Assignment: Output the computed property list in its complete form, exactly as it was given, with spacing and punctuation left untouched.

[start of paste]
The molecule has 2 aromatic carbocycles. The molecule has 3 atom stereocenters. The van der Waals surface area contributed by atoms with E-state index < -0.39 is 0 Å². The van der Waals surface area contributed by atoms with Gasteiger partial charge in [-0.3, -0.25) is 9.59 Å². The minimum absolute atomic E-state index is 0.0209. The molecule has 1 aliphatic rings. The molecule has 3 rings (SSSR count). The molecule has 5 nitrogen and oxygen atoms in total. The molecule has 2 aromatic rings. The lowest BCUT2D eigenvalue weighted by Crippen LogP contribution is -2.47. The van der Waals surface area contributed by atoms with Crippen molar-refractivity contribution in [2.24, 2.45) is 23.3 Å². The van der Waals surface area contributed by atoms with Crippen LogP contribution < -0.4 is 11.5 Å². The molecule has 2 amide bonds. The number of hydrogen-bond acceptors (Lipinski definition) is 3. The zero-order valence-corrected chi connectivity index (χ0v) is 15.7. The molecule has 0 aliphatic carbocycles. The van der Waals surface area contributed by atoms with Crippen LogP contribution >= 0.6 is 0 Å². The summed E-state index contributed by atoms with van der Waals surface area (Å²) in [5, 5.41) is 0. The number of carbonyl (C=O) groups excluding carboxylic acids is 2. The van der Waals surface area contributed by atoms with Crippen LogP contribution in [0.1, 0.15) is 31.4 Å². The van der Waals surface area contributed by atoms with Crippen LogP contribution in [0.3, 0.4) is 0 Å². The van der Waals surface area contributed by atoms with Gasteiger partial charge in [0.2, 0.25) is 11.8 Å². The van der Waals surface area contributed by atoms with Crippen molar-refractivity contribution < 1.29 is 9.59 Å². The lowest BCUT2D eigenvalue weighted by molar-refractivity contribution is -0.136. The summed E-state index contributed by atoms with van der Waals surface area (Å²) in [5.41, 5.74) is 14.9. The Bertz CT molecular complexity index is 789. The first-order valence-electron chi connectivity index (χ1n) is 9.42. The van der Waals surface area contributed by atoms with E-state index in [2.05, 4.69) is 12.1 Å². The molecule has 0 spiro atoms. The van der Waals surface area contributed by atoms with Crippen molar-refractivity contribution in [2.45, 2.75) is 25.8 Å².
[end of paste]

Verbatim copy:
The molecule has 2 aromatic carbocycles. The molecule has 3 atom stereocenters. The van der Waals surface area contributed by atoms with E-state index < -0.39 is 0 Å². The van der Waals surface area contributed by atoms with Gasteiger partial charge in [-0.3, -0.25) is 9.59 Å². The minimum absolute atomic E-state index is 0.0209. The molecule has 1 aliphatic rings. The molecule has 3 rings (SSSR count). The molecule has 5 nitrogen and oxygen atoms in total. The molecule has 2 aromatic rings. The lowest BCUT2D eigenvalue weighted by Crippen LogP contribution is -2.47. The van der Waals surface area contributed by atoms with Crippen molar-refractivity contribution in [2.24, 2.45) is 23.3 Å². The van der Waals surface area contributed by atoms with Crippen LogP contribution < -0.4 is 11.5 Å². The molecule has 2 amide bonds. The number of hydrogen-bond acceptors (Lipinski definition) is 3. The zero-order valence-corrected chi connectivity index (χ0v) is 15.7. The molecule has 0 aliphatic carbocycles. The van der Waals surface area contributed by atoms with Crippen LogP contribution >= 0.6 is 0 Å². The summed E-state index contributed by atoms with van der Waals surface area (Å²) in [5, 5.41) is 0. The number of carbonyl (C=O) groups excluding carboxylic acids is 2. The van der Waals surface area contributed by atoms with Crippen LogP contribution in [0.1, 0.15) is 31.4 Å². The van der Waals surface area contributed by atoms with Crippen LogP contribution in [0.3, 0.4) is 0 Å². The van der Waals surface area contributed by atoms with Gasteiger partial charge in [0.2, 0.25) is 11.8 Å². The van der Waals surface area contributed by atoms with Crippen molar-refractivity contribution < 1.29 is 9.59 Å². The lowest BCUT2D eigenvalue weighted by molar-refractivity contribution is -0.136. The summed E-state index contributed by atoms with van der Waals surface area (Å²) in [5.41, 5.74) is 14.9. The Bertz CT molecular complexity index is 789. The first-order valence-electron chi connectivity index (χ1n) is 9.42. The van der Waals surface area contributed by atoms with E-state index in [2.05, 4.69) is 12.1 Å². The molecule has 0 spiro atoms. The van der Waals surface area contributed by atoms with Crippen molar-refractivity contribution in [2.45, 2.75) is 25.8 Å².